Women's mental well-being can be adversely affected by these challenges. Therefore, it is crucial to inspire and support young girls in pursuing their interests in technology by providing them with the necessary resources and opportunities. To accomplish this, we should establish outreach programs, hackathons, and coding clubs specifically tailored for girls. By doing so, we can promote gender diversity in the tech industry and create a more inclusive environment for women.
3. Fighting Stereotypes
Women in tech often face gender stereotypes and biases that can make it difficult for them to advance in their careers. These stereotypes can lead to many challenges for women, including:
- Most people consider women to be less technically proficient than men and more suited to non-technical or soft roles.
- Women may also be passed over for leadership roles because of assumptions about their family or caregiving responsibilities.
- Women who are working mothers face additional challenges, including delayed promotion because of maternity leave, a lack of salary increases or bonuses due to pregnancy, and even the risk of being fired after returning from maternity leave.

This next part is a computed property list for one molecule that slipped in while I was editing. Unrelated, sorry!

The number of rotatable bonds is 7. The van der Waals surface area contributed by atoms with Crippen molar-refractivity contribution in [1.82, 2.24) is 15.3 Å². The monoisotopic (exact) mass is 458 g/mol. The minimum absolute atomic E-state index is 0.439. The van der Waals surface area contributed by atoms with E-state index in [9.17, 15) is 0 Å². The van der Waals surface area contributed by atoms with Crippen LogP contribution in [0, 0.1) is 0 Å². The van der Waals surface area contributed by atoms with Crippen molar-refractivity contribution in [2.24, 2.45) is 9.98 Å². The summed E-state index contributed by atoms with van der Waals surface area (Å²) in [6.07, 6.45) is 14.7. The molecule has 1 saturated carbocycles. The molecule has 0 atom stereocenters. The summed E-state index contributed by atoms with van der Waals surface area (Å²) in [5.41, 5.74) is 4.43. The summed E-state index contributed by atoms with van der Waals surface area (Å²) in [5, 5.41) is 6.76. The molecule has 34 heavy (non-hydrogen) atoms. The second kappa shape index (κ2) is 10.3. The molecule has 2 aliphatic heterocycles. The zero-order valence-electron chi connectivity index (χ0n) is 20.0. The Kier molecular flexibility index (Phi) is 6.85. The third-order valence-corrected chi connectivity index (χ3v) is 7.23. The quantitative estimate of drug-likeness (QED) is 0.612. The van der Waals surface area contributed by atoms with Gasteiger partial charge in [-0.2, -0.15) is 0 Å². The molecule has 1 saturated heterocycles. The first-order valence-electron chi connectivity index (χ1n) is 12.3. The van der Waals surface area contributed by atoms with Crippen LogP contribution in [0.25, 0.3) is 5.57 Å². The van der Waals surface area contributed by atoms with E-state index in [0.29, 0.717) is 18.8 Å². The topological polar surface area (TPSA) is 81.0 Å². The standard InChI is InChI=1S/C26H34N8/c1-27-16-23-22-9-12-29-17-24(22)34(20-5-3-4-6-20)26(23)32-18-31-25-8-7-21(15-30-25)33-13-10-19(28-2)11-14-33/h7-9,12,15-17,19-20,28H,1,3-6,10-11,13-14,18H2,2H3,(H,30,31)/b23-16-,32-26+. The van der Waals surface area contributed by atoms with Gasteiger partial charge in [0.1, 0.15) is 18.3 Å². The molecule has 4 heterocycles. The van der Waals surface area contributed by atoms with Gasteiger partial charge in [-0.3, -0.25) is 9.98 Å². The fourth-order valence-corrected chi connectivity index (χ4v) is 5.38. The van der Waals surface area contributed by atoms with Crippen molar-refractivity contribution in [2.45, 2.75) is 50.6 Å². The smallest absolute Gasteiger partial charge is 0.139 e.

- They may also face bias and interrogation when taking maternity leave. This includes being expected to justify their leave or being assumed to be less efficient at work after becoming a mother.
Nikita Gupta, a co-founder of Careerflow, has shared her personal story of facing persistent questioning about her career choices from her family and society. She had to repeatedly justify her decision to study Mathematics and Science, followed by Engineering, and ultimately, to pursue a career in the tech industry. Such ongoing conversations within families can often create an unwarranted perception that women are not well-suited to the tech field. Girls often face such gendered messaging from an early age that can discourage them from pursuing tech careers.